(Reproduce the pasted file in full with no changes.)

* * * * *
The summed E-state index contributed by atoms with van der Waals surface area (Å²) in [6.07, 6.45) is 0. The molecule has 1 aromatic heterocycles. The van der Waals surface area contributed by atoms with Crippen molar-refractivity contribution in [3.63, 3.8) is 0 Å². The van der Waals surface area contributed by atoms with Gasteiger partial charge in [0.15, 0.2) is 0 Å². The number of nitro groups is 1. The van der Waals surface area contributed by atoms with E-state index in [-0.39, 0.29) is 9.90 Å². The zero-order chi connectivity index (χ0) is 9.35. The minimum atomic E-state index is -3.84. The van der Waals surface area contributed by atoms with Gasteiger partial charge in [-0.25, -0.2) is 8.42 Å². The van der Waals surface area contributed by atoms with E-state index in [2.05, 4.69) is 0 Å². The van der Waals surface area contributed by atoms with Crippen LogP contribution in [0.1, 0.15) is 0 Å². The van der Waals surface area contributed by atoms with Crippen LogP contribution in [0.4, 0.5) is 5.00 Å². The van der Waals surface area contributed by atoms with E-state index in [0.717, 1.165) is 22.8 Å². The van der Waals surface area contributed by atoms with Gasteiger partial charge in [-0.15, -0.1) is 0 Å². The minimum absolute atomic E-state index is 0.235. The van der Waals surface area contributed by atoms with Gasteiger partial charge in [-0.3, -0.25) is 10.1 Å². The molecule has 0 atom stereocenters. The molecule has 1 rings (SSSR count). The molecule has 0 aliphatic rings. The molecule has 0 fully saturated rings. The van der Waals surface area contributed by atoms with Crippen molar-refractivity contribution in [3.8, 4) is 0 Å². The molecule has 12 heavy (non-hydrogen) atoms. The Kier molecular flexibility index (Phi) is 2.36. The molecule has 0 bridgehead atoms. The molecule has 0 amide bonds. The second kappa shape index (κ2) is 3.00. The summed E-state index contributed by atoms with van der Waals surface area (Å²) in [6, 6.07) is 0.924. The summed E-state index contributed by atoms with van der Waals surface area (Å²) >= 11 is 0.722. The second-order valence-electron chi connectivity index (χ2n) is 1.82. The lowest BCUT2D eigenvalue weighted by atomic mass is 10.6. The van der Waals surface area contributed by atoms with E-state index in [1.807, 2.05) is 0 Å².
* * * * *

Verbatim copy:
The summed E-state index contributed by atoms with van der Waals surface area (Å²) in [6.07, 6.45) is 0. The molecule has 1 aromatic heterocycles. The van der Waals surface area contributed by atoms with Crippen molar-refractivity contribution in [3.63, 3.8) is 0 Å². The van der Waals surface area contributed by atoms with Gasteiger partial charge in [0.15, 0.2) is 0 Å². The number of nitro groups is 1. The van der Waals surface area contributed by atoms with E-state index in [-0.39, 0.29) is 9.90 Å². The zero-order chi connectivity index (χ0) is 9.35. The minimum atomic E-state index is -3.84. The van der Waals surface area contributed by atoms with Gasteiger partial charge in [-0.25, -0.2) is 8.42 Å². The van der Waals surface area contributed by atoms with E-state index in [2.05, 4.69) is 0 Å². The van der Waals surface area contributed by atoms with Crippen LogP contribution in [0.1, 0.15) is 0 Å². The van der Waals surface area contributed by atoms with Crippen LogP contribution in [0.4, 0.5) is 5.00 Å². The van der Waals surface area contributed by atoms with E-state index in [0.717, 1.165) is 22.8 Å². The van der Waals surface area contributed by atoms with Gasteiger partial charge in [-0.15, -0.1) is 0 Å². The minimum absolute atomic E-state index is 0.235. The van der Waals surface area contributed by atoms with Gasteiger partial charge in [-0.3, -0.25) is 10.1 Å². The molecule has 0 atom stereocenters. The molecule has 1 rings (SSSR count). The molecule has 0 aliphatic rings. The molecule has 0 fully saturated rings. The van der Waals surface area contributed by atoms with Crippen molar-refractivity contribution in [3.8, 4) is 0 Å². The molecule has 12 heavy (non-hydrogen) atoms. The Kier molecular flexibility index (Phi) is 2.36. The molecule has 0 bridgehead atoms. The molecule has 0 amide bonds. The second kappa shape index (κ2) is 3.00. The summed E-state index contributed by atoms with van der Waals surface area (Å²) in [6, 6.07) is 0.924. The summed E-state index contributed by atoms with van der Waals surface area (Å²) >= 11 is 0.722. The second-order valence-electron chi connectivity index (χ2n) is 1.82. The lowest BCUT2D eigenvalue weighted by atomic mass is 10.6. The van der Waals surface area contributed by atoms with E-state index in [1.807, 2.05) is 0 Å².